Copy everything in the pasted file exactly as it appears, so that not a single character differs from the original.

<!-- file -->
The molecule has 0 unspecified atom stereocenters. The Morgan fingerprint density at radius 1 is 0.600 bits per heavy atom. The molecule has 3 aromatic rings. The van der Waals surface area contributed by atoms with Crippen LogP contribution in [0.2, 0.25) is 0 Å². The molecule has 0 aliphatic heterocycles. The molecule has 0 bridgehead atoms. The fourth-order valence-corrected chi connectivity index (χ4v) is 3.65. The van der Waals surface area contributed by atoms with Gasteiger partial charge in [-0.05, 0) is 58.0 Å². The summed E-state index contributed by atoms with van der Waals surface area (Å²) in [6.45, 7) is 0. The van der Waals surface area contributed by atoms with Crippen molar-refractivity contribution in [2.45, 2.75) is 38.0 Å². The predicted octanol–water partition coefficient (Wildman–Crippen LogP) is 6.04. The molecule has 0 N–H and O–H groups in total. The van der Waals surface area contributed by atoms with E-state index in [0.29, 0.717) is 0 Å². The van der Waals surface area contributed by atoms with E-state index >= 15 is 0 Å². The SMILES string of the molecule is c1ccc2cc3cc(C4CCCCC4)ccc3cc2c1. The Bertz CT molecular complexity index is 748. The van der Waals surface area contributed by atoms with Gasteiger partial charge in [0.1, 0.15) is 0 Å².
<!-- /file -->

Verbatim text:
The molecule has 0 unspecified atom stereocenters. The Morgan fingerprint density at radius 1 is 0.600 bits per heavy atom. The molecule has 3 aromatic rings. The van der Waals surface area contributed by atoms with Crippen LogP contribution in [0.2, 0.25) is 0 Å². The molecule has 0 aliphatic heterocycles. The molecule has 0 bridgehead atoms. The fourth-order valence-corrected chi connectivity index (χ4v) is 3.65. The van der Waals surface area contributed by atoms with Gasteiger partial charge in [-0.05, 0) is 58.0 Å². The summed E-state index contributed by atoms with van der Waals surface area (Å²) in [6.45, 7) is 0. The van der Waals surface area contributed by atoms with Crippen molar-refractivity contribution in [2.45, 2.75) is 38.0 Å². The predicted octanol–water partition coefficient (Wildman–Crippen LogP) is 6.04. The molecule has 0 N–H and O–H groups in total. The van der Waals surface area contributed by atoms with E-state index in [0.29, 0.717) is 0 Å². The van der Waals surface area contributed by atoms with E-state index >= 15 is 0 Å². The SMILES string of the molecule is c1ccc2cc3cc(C4CCCCC4)ccc3cc2c1. The Bertz CT molecular complexity index is 748. The van der Waals surface area contributed by atoms with Gasteiger partial charge in [0.1, 0.15) is 0 Å².